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Conference Announcement: How It All Works: Ritual in the Ancient Mediterranean

Conference Announcement: How It All Works: Ritual in the Ancient Mediterranean

How It All Works: Ritual in the Ancient Mediterranean

University of Michigan, Ann Arbor - 22-23 May, 2024

We write to invite members of the academic community to attend the upcoming conference, How It All Works: Ritual in the Ancient Mediterranean, which will be held at the University of Michigan in Ann Arbor on 22-23 May, 2024. Below, you can find a description of the conference and a tentative schedule of presentations. We request that individuals who are interested in attending to contact the conference organizers, either Justin Barney (justin.barney@wmich.edu) or Celia Schultz (celiaes@umich.edu), so that we can ensure that adequate preparations have been made for the event.

Justin and Celia

Conference Description

Students of Greek and Roman religion have often noted that people in the ancient Mediterranean were more interested in ritual participation (orthopraxy) than theological dogma (orthodoxy). But what can we know about whether and how the ancient Greeks and Romans thought their rituals accomplished anything? How did they think ritual worked? This interdisciplinary conference explores the understudied question of the efficacy of ritual, i.e., how people in the ancient world understood the positive (and sometimes negative) functions of religious practices such as sacrifice, prayer, choral dance, and temple cult. The conference aims to bring together scholars from various disciplines such as religious studies, history, philosophy, and archeology.

Schedule of Presentations

Wednesday, May 22

1:00 - 4:15 Session #1

1:00 - 1:15 Opening Remarks - Celia E. Schultz, University of Michigan

1:15 - 2:00 The Walls Have Eyes: Apotropaism and Iconoclasm in Late Antique Egypt - Alex Bridges, University of Edinburgh

2:00 - 2:45 Understanding Ritual Causality in Mithraic Rituals - Alison Griffith, University of Canterbury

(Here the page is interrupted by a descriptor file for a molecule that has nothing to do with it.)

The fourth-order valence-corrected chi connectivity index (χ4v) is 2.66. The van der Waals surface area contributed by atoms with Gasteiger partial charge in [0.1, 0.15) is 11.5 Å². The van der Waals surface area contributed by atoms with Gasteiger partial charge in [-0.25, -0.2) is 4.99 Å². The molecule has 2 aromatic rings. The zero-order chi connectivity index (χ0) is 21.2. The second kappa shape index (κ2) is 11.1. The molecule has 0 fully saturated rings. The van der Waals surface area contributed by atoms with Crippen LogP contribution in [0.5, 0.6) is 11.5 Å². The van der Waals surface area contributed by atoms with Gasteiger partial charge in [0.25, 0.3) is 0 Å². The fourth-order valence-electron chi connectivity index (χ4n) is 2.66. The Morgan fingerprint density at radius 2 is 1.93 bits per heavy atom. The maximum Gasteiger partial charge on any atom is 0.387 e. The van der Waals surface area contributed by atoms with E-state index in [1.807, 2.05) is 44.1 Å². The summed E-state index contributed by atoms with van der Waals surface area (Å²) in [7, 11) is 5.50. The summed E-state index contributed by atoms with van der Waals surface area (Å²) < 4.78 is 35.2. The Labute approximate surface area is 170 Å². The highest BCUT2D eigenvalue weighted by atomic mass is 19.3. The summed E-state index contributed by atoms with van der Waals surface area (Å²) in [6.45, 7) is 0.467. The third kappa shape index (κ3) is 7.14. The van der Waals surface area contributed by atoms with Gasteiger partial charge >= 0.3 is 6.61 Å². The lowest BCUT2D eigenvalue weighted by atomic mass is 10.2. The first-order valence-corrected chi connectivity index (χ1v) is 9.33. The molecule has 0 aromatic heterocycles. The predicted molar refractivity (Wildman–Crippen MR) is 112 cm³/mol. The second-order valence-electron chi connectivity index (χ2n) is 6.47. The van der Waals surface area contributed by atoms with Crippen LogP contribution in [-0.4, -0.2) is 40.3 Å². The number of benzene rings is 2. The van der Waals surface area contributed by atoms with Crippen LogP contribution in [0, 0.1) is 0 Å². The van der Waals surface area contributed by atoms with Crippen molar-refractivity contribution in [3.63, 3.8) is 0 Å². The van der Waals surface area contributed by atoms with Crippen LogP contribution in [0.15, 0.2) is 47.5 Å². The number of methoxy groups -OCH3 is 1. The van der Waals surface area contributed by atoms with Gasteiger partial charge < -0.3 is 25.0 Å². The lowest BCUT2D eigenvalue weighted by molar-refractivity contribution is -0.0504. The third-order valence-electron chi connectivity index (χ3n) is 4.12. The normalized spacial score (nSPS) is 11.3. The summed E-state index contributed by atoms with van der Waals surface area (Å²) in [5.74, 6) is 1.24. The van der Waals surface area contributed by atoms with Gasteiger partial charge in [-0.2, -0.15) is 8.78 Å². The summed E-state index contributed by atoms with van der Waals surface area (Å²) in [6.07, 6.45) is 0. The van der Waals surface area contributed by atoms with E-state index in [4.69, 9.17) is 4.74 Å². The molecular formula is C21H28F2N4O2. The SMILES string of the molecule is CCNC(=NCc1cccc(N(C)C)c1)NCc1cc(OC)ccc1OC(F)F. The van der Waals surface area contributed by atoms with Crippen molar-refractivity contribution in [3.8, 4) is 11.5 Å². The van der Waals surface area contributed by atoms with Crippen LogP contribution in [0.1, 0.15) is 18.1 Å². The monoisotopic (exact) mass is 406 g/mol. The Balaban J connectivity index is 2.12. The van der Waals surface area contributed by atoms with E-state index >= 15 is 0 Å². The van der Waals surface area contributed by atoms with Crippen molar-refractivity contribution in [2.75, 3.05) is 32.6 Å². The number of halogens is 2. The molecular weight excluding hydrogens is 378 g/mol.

2:45 - 3:00 Coffee Break

3:00 - 3:45 Cognitive Insights into the Trustworthiness of Roman Divination - Rebecca Hachamovitch, University of St Andrews

3:45 - 4:30 - Ritual Determinants of Social Status and Social Power in the Roman World - Jacob Mackey, Occidental College

Thursday, May 23

9:00 - 12:15 Session #2 (Moderated by Anna Lännström, Stonehill College)

9:00 - 9:45 Plato’s Debt to Dionysiac Ritual - Lucy Walsh, Trinity College, Dublin

9:45 - 10:30 Can Plato’s Gods be Persuaded? - Justin Barney, Western Michigan University

10:30 - 10:45 Coffee Break

10:45 - 11:30 The Theorization of Animal Sacrifice in Greek Philosophy - James Rives, University of North Carolina at Chapel Hill

11:30 - 12:15 Ritual Error: Causes, Consequences, and Remedies from the Oracular Tablets of Dodona to Lydian Miracle Narratives - Jan-Mathieu Carbon, Queen's University

12:15 - 1:30 Lunch Break

1:30 - 5:00 Session #3

1:30 - 2:15 Did Votive Offerings Stop Working? The End of the “Votive Habit” in Republican Italy - Alexandra Sofroniew, University of California, Davis

2:15 - 3:00 From the ‘periphery of the Classical world’: Pre-Roman Italy between scrupulous rituals and fluid ‘theology’ - Massimiliano Di Fazio, Università di Pavia

3:00 - 3:15 Coffee Break

3:15 - 4:00 Roman Prayers, A Mix of Law and Magic? The Cases of Evocatio, Devotio and Defixio - Alain Blomart, Universitat Ramon Llull (Blanquerna -FPCEE), Barcelona

4:00 - 4:45 Roman Oaths Between Theology and Ethics - Duncan MacRae, University of California, Berkeley

4:45-5:00 Concluding remarks - Celia E. Schultz, University of Michigan